Texas Barbeque…The Food of the Gods

Texas BBQ

It’s just one of those things – Texas should be so large a state as to have not one, but several different regional variants in barbeque stylings. Yes, in less-blessed climes, barbeque is done by just throwing your choice of animal flesh on the grill on the back porch and allowing it to char slowly over the coals or (byte ones tongue) propane flame. I have even run across *shudder* recipes for marinated and grilled slabs of tofu.

Sorry – barbeque here means mainly beef, although pork, turkey, chicken, sausages, and even cabrito – or goat and mutton – makes an appearance in the borderland Hispanic variant of barbecoa. There is the east Texas variant; marinated beef cooked slowly over hickory wood until the meat falls from the bone and served with a thick, tomato-based sauce, the central Texas option; beef or other meats rubbed with spices and cooked slowly over pecan or oak wood, and the south Texas style which features cooking over mesquite – an acquired taste. South Texas style preference is for a thick sauce and moist meat. A great many of the old established independent barbeque places began as meat markets, where the butcher – in the days before deep-freeze refrigeration – thriftily began to smoke and slow-cook all those leftover or unsellable bits at the end of the day, providing them as ready-to-eat morsels the next day. Waste not, want not, as the saying goes.

Frankly, to me, it’s all good, no matter what variant and the selection of commercial sauces available at the local HEB will prove that we love it here, either D-I-Y or from the local maestro of the pit. In the main, people here have high standards when it comes to making barbeque themselves, and adamant concerning the virtues of all those places which provide it; from chains like Bill Miller with outlets everywhere, through enormous single-standing locations like the Kreus Market in Lockhart, and then there are tiny and often locally famous places – like the Riverside Meat Market in Boerne (cunningly disguised as a meat market in the back of a corner Shell gas station) – and even the peripatetic Smoke Shack, a food truck which is usually, but not always to be found just inside the 410 Loop at Nacogdoches, parked in what used to be a gas station. Aficionados will drive any number of miles to sample the glories of an independent barbeque outlet … and many other aficionados will also pay interestingly substantial amounts for grills and smokers of every description, although I will note that to the hard-core, propane is frowned upon. It’s all in the wood and cooking it long and slow, in the flavored smoke. For a while, I had one of those inexpensive barrel-shaped cylindrical smoker-griller things, which did an amazing job for the price – save that I had to cook a huge lot at a time, which was only cost-effective if I was expecting to feed a small army on hickory-smoked chicken.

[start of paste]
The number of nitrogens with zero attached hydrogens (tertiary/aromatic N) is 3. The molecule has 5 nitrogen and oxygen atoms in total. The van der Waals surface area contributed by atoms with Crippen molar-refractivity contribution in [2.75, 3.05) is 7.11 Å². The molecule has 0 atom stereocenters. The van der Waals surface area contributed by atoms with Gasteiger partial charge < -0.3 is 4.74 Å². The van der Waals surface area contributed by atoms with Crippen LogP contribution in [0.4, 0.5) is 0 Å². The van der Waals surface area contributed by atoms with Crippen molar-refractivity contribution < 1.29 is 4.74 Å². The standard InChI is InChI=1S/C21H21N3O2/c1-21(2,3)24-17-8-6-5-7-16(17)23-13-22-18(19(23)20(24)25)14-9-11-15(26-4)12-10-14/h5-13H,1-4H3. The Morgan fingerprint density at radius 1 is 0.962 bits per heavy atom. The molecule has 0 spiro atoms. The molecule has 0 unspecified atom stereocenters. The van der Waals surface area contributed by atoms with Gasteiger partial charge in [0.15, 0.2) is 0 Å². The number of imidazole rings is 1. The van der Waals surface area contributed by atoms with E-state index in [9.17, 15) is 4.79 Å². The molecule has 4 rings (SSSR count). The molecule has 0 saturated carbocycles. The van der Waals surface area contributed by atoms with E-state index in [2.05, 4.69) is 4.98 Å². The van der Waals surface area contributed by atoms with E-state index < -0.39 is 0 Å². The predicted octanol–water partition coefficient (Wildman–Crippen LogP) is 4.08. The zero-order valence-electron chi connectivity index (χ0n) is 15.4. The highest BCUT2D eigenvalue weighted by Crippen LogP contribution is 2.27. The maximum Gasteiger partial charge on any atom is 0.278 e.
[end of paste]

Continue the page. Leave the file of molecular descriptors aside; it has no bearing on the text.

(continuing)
These days, I have to cheat, with my daughter’s propane grill from Lowe’s – which does the job – and I suspect that if I tinkered with it a bit, and figured out a way to put in a pan of soggy wood-chips and keep the heat really, really low – I might have some decently-flavored barbeque.

A couple of years ago, we had a celebration supper at our place, using a recipe for chicken, from the Barefoot Contessa cookbook. The sauce is sublime and hereby passed on.